I must admit, one of the perks of a great queer film festival is the cruising vibe that arises when there’s the promise of skin on screen. I Want Your Love provides plenty of flesh, along with fresh dialogue and verité performances. After filming a web series about the sex lives of real couples, director Travis Mathews found porn titans NakedSword knocking on his door. The ensuing collaboration produced a short called I Want Your Love, which caused many trouser tents when it first appeared online—the clip depicted two hairy dudes talking, laughing, and having candid sex. Now, Travis returns with a full-length movie about a young man facing his last night in San Francisco before moving back home to his family in Ohio. Everything centers on the impending departure and an extravagant going-away party. I Want Your Love leans into the pornographic realm without resorting to the clinical and obsessively documented penetration shots that are inherent to the genre. Nonetheless, the various sex acts depicted are fun and look like the real deal, bodily fluids and all. 

Saturday, November 24 at 7 PM, and Sunday, December 2 at 7 PM
Cinéma du Parc | 3575 du Parc

 

Hors les murs

After winning the Grand Golden Rail Award for Best Feature at Cannes, Hors les murs is sure to receive glowing reviews at image+nation. Directed by Belgian screenwriter David Lambert, Hors les murs is about devotion and metamorphosis. After a booze-fueled evening results in a platonic sleepover between two musicians, Ilir and Paolo take things to the next level: a one-night stand. Suddenly, due to circumstances beyond Paolo’s control, he’s left homeless and looking for refuge in Ilir’s small apartment. What was supposed to be a meaningless tryst quickly erupts into a charged romance. However, when Ilir winds up in prison for a minor drug charge, the two men must figure out if their relationship will evolve or decay during their time apart. There is an undeniable chemistry between the two actors, and the pain of separation is palpable. Hors les murs is an emotive reminder of the stasis behind bars.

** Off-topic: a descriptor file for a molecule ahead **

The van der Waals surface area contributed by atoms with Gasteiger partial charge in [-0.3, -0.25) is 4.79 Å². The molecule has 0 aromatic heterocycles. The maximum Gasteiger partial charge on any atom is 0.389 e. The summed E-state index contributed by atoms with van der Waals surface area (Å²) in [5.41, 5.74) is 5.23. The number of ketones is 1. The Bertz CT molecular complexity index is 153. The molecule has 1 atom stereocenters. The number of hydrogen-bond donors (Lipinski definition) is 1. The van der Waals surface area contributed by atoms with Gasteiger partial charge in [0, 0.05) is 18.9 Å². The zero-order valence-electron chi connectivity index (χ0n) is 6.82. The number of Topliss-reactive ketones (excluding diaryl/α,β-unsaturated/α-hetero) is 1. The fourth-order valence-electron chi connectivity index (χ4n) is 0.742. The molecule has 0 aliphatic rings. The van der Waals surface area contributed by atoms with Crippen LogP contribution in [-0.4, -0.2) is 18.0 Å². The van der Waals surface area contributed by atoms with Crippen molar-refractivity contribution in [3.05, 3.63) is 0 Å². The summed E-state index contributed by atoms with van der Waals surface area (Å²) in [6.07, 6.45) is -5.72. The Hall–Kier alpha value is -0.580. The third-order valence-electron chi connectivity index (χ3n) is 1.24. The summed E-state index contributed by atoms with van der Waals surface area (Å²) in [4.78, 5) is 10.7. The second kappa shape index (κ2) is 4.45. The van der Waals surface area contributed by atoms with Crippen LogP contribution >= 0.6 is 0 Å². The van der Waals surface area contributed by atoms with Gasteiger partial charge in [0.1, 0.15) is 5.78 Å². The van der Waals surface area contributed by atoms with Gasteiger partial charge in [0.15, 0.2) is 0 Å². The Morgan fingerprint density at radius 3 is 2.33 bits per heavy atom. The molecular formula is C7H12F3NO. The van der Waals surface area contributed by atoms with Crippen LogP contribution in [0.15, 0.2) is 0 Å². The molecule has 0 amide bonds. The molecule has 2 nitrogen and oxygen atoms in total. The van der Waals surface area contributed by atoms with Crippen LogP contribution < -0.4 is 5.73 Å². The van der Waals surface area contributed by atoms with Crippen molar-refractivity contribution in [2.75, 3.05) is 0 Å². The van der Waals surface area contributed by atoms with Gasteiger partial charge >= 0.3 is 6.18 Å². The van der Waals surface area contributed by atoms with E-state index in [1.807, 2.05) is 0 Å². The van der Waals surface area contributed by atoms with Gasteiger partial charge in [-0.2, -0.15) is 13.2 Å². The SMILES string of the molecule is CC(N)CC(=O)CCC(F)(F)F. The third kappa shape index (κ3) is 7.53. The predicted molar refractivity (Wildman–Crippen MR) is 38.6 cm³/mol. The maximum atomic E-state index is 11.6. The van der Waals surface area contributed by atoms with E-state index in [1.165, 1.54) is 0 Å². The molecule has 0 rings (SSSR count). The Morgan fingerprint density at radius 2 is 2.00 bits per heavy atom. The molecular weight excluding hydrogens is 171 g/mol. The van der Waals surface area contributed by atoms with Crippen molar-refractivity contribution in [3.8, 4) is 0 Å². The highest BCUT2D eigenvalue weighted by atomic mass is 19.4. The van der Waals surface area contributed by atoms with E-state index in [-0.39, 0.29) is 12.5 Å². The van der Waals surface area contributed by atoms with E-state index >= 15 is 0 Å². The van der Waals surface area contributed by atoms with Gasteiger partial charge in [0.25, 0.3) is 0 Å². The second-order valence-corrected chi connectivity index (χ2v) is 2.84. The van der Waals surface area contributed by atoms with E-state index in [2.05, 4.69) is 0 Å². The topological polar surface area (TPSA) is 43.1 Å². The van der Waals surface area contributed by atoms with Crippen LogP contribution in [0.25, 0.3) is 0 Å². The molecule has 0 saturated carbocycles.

Monday, November 26 at 7 PM
Cinéma du Parc | 3575 du Parc

Thursday, November 29 at 7 PM
Cinéma Beaubien | 2396 Beaubien E.


 

My Brother the Devil

Set among Hackney council flats, My Brother the Devil follows Egyptian siblings Rashid (James Floyd) and Mo (Fady Elsayed) partaking in and resisting the gangland trade of London, England. With outstanding performances by both lead actors and streamlined directorial skills from screenwriter Sally El Hossaini, it becomes evident early on in the film that My Brother the Devil is a contender for classic status within the canon of queer cinema. Rashid finds material comforts in a life of crime, though he attempts to usher his younger brother away from the criminal element. After witnessing the death of a friend and meeting a photographer named Sayyid (Saïd Taghmaoui of La haine), Rashid is forced to re-examine his life and identity. This process of self-discovery not only creates a chasm between the brothers, it puts them both directly in harm’s way. Beautifully shot and resonant, My Brother the Devil is a phenomenal work.

Friday, November 30 at 9 PM, and Sunday, December 2 at 5 PM
Cinéma du Parc | 3575 du Parc

 

And don’t forget the post-screening official opening party edition of The Scene at Peopl with DJ B’UGO, Fayce, 2fik, Local Honey, and Social Services.

The Scene image+nation opening party
Thursday, November 22 at 9 PM
Peopl | 390 Notre-Dame O., entrance on Sainte-Hélène
image-nation.org